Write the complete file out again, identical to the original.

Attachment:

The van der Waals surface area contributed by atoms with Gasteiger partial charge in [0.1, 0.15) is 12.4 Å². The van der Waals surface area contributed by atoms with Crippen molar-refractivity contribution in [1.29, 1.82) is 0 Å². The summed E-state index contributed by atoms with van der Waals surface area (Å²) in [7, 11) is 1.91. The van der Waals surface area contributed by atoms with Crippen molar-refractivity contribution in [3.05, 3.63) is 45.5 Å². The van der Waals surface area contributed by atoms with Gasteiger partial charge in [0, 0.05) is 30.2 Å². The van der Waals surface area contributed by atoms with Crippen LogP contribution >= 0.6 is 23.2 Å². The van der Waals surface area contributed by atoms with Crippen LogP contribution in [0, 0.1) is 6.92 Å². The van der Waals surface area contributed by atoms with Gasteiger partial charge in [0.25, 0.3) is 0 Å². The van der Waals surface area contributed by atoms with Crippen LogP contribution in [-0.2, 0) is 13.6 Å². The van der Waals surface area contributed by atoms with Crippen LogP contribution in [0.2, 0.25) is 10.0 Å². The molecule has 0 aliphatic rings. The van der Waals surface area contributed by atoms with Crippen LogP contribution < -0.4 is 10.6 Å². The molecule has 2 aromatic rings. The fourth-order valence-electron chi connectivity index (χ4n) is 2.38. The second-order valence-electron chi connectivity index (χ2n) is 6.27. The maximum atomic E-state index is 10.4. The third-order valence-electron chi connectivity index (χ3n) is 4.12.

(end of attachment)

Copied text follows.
The van der Waals surface area contributed by atoms with Gasteiger partial charge in [0.1, 0.15) is 12.4 Å². The van der Waals surface area contributed by atoms with Crippen molar-refractivity contribution in [1.29, 1.82) is 0 Å². The summed E-state index contributed by atoms with van der Waals surface area (Å²) in [7, 11) is 1.91. The van der Waals surface area contributed by atoms with Crippen molar-refractivity contribution in [3.05, 3.63) is 45.5 Å². The van der Waals surface area contributed by atoms with Gasteiger partial charge in [0, 0.05) is 30.2 Å². The van der Waals surface area contributed by atoms with Crippen LogP contribution >= 0.6 is 23.2 Å². The van der Waals surface area contributed by atoms with Crippen LogP contribution in [0, 0.1) is 6.92 Å². The van der Waals surface area contributed by atoms with Gasteiger partial charge in [0.25, 0.3) is 0 Å². The van der Waals surface area contributed by atoms with Crippen LogP contribution in [-0.2, 0) is 13.6 Å². The van der Waals surface area contributed by atoms with Crippen LogP contribution in [0.2, 0.25) is 10.0 Å². The molecule has 0 aliphatic rings. The van der Waals surface area contributed by atoms with Crippen LogP contribution < -0.4 is 10.6 Å². The molecule has 2 aromatic rings. The fourth-order valence-electron chi connectivity index (χ4n) is 2.38. The second-order valence-electron chi connectivity index (χ2n) is 6.27. The maximum atomic E-state index is 10.4. The third-order valence-electron chi connectivity index (χ3n) is 4.12.